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After a steep drop in price, stocks and other securities will usually have what is called a “dead cat bounce.” It’s called that because of an old saying that says if a dead cat falls far enough, it will bounce.
The movement is a short-term jump in price that usually doesn’t last.
Reversal of Downtrend or Dead Cat Bounce?
A dead cat bounce will trap many inexperienced bulls who are eager to get in after a significant fall.
Investors will often catch a falling knife trying to time the bottom instead of waiting for the downtrend to reverse.
A big enough drop can also break a previous uptrend. So, the bounce could only be a small rally before the continuation of a new downtrend.
You can tell if it’s a dead cat bounce a few different ways–mostly by using basic technical analysis.
- The price will need to go above an area of resistance that breaks out of the downtrend.
- You will want to see it hold above its previous downtrend resistance and treat it as support.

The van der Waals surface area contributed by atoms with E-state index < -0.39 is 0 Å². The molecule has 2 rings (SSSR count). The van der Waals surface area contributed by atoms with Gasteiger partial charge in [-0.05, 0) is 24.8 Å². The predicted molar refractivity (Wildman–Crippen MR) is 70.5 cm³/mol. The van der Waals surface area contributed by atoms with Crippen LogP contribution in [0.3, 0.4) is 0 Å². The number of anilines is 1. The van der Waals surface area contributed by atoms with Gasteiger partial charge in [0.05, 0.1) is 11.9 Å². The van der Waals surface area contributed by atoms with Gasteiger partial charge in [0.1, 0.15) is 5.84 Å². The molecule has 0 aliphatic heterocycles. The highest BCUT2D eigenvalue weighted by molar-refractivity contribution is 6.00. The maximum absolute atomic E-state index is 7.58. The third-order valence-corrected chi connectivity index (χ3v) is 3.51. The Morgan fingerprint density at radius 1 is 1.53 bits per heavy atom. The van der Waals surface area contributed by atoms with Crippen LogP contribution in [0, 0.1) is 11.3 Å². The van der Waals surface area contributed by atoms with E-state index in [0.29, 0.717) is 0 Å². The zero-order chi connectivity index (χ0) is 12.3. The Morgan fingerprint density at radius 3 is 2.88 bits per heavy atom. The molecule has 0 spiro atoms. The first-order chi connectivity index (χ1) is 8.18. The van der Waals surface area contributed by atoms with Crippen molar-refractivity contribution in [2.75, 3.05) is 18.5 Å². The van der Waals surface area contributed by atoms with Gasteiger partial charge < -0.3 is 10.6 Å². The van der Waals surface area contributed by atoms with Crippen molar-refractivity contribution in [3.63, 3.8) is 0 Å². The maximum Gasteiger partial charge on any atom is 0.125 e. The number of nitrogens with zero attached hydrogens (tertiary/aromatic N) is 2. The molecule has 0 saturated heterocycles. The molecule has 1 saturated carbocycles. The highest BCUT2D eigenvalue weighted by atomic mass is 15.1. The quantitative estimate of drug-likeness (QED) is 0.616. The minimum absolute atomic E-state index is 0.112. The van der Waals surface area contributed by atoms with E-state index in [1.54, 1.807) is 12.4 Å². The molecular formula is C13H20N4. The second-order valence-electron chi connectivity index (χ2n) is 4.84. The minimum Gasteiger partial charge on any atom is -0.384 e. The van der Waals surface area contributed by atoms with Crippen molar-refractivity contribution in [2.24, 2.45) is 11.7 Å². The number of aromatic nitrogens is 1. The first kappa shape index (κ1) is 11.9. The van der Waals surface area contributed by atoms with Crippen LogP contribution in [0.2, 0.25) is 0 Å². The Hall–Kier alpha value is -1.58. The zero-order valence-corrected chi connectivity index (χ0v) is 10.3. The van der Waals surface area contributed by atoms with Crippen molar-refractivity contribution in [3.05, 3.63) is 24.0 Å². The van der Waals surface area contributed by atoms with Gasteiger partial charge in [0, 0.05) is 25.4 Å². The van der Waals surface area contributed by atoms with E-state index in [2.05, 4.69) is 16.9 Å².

- Look for news or a positive fundamental change on heavy trading volume.
Example of a Reversal
In this chart using the 1-day timeframe, we can see the price break through the downward trend.
It later treats the previous resistance as support before another large move up. As you can see, it takes time for a reversal to play out and be confirmed.
Example of a Dead Cat Bounce
This 1-day chart shows a typical dead cat bounce. First, the price rebounds substantially but later continues to fall in line with the declining trend.
Buyers who attempted to buy the bottom thought it wouldn’t get any cheaper. They should have been watching the overall long-term trend.
Should You Buy During a Possible Dead Cat Bounce?
If you are trying to determine whether or not you should invest during a bounce, consider these three things.
- Is it nearing its downtrend resistance? If so, it will likely fall again.
- Are there any fundamental changes or upcoming catalysts that can reverse the downtrend?
- Is the reason for the sell-off/bounce valid?
Dead cat bounces often happen in all investments after a dramatic sell-off. The security is oversold and catches a relief rally before dropping more. Bear markets are full of them.
Short-term traders will buy after a big drop and sell on the dead cat bounce. The risk is that a bounce isn’t guaranteed. Long-term investors should pay less attention to this type of action.